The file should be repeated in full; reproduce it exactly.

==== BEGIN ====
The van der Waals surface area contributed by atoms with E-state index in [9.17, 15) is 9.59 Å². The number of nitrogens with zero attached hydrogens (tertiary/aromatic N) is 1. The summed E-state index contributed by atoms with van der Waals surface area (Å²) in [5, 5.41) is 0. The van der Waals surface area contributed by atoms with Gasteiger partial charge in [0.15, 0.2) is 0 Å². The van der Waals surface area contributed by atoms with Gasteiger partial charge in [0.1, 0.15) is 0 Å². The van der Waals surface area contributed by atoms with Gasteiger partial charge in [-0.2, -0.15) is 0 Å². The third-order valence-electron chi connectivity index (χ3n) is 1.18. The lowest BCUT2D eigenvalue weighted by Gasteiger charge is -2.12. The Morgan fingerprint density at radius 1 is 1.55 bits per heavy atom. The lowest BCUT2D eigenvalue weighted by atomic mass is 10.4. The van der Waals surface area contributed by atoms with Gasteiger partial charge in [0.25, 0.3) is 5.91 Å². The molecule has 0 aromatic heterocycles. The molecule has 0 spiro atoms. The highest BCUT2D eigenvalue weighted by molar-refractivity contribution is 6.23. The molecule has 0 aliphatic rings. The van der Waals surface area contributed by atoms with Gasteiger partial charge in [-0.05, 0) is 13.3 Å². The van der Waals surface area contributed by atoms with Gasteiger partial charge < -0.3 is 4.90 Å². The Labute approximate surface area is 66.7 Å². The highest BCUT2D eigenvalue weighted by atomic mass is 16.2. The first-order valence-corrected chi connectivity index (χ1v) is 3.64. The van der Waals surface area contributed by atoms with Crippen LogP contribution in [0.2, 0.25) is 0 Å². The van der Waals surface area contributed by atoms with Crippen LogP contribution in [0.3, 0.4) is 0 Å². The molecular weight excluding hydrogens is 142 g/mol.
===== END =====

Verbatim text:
The van der Waals surface area contributed by atoms with E-state index in [9.17, 15) is 9.59 Å². The number of nitrogens with zero attached hydrogens (tertiary/aromatic N) is 1. The summed E-state index contributed by atoms with van der Waals surface area (Å²) in [5, 5.41) is 0. The van der Waals surface area contributed by atoms with Gasteiger partial charge in [0.15, 0.2) is 0 Å². The van der Waals surface area contributed by atoms with Gasteiger partial charge in [0.1, 0.15) is 0 Å². The van der Waals surface area contributed by atoms with Gasteiger partial charge in [-0.2, -0.15) is 0 Å². The third-order valence-electron chi connectivity index (χ3n) is 1.18. The lowest BCUT2D eigenvalue weighted by Gasteiger charge is -2.12. The Morgan fingerprint density at radius 1 is 1.55 bits per heavy atom. The lowest BCUT2D eigenvalue weighted by atomic mass is 10.4. The van der Waals surface area contributed by atoms with Gasteiger partial charge in [0.25, 0.3) is 5.91 Å². The molecule has 0 aromatic heterocycles. The molecule has 0 spiro atoms. The highest BCUT2D eigenvalue weighted by molar-refractivity contribution is 6.23. The molecule has 0 aliphatic rings. The van der Waals surface area contributed by atoms with Gasteiger partial charge in [-0.05, 0) is 13.3 Å². The van der Waals surface area contributed by atoms with Gasteiger partial charge < -0.3 is 4.90 Å². The Labute approximate surface area is 66.7 Å². The highest BCUT2D eigenvalue weighted by atomic mass is 16.2. The first-order valence-corrected chi connectivity index (χ1v) is 3.64. The van der Waals surface area contributed by atoms with Crippen LogP contribution in [0.2, 0.25) is 0 Å². The van der Waals surface area contributed by atoms with Crippen LogP contribution in [0.3, 0.4) is 0 Å². The molecular weight excluding hydrogens is 142 g/mol.